Yesterday Egypt’s army-backed interim government launched military operations to seize a town which had been controlled for weeks by Islamist supporters of the country’s former president Mohammed Morsi. The Islamists had attacked Christian buildings immediately after Morsi’s ouster, and had subsequently harassed and attacked Christians in the town.
Today’s moves against the Muslim Brotherhood were quieter but in a sense broader. The government moved to extend a months-old asset freeze against top Muslim Brotherhood and Salafist leaders. The list of names reads like a who’s who of the Brotherhood’s organizational hierarchy:
Among those facing sanctions are Brotherhood general guide Mohammed Badie, his two deputies Khairat al-Shater and Rashad Bayoumi, as well as Salafist leader Hazem Abu Ismail and preacher Safwat Higazi. The five are currently detained, accused of inciting the murder of protesters opposed to ousted Islamist president Mohamed Morsi… Around 15 Islamist politicians have already had their assets frozen as part of the crackdown that has fractured the organisational structure of the Brotherhood.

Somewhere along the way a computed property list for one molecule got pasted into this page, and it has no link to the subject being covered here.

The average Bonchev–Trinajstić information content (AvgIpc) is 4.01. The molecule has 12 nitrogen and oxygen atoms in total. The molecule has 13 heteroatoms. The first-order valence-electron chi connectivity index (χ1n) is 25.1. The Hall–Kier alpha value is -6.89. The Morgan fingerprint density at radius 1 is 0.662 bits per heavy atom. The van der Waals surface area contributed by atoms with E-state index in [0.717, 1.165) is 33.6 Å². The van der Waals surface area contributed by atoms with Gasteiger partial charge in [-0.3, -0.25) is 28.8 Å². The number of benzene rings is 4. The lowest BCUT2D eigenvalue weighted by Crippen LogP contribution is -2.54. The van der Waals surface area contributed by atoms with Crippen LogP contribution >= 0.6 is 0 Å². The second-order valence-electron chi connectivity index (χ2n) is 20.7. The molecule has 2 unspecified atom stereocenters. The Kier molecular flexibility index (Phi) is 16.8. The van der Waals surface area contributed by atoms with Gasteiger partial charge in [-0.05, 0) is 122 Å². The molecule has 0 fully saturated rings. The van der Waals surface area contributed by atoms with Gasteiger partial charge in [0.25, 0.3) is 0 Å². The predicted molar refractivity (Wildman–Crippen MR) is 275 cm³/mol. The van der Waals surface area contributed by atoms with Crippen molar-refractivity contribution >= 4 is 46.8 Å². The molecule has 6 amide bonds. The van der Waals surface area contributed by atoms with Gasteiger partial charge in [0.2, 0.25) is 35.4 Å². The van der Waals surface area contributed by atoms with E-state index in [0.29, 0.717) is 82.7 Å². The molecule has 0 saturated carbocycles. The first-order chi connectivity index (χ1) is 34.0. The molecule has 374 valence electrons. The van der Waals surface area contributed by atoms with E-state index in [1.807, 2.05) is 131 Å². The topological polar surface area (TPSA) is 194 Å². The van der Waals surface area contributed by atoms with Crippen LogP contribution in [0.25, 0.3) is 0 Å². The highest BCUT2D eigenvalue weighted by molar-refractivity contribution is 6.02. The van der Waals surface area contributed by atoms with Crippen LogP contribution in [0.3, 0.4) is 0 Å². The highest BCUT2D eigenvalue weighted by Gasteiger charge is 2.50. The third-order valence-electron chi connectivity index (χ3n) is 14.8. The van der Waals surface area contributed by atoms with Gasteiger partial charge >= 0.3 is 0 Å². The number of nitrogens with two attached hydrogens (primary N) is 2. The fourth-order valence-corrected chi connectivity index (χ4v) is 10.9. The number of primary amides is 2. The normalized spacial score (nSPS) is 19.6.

Freezing Brotherhood assets could have cascade effects beyond Egypt’s borders. The group has over the years provided political and financial support to the Iran-backed Palestinian terror group Hamas. The Brotherhood’s decline in Egypt is one of the main dynamics driving Hamas’s precipitous decline in the Gaza Strip.
[Photo: ITN / YouTube]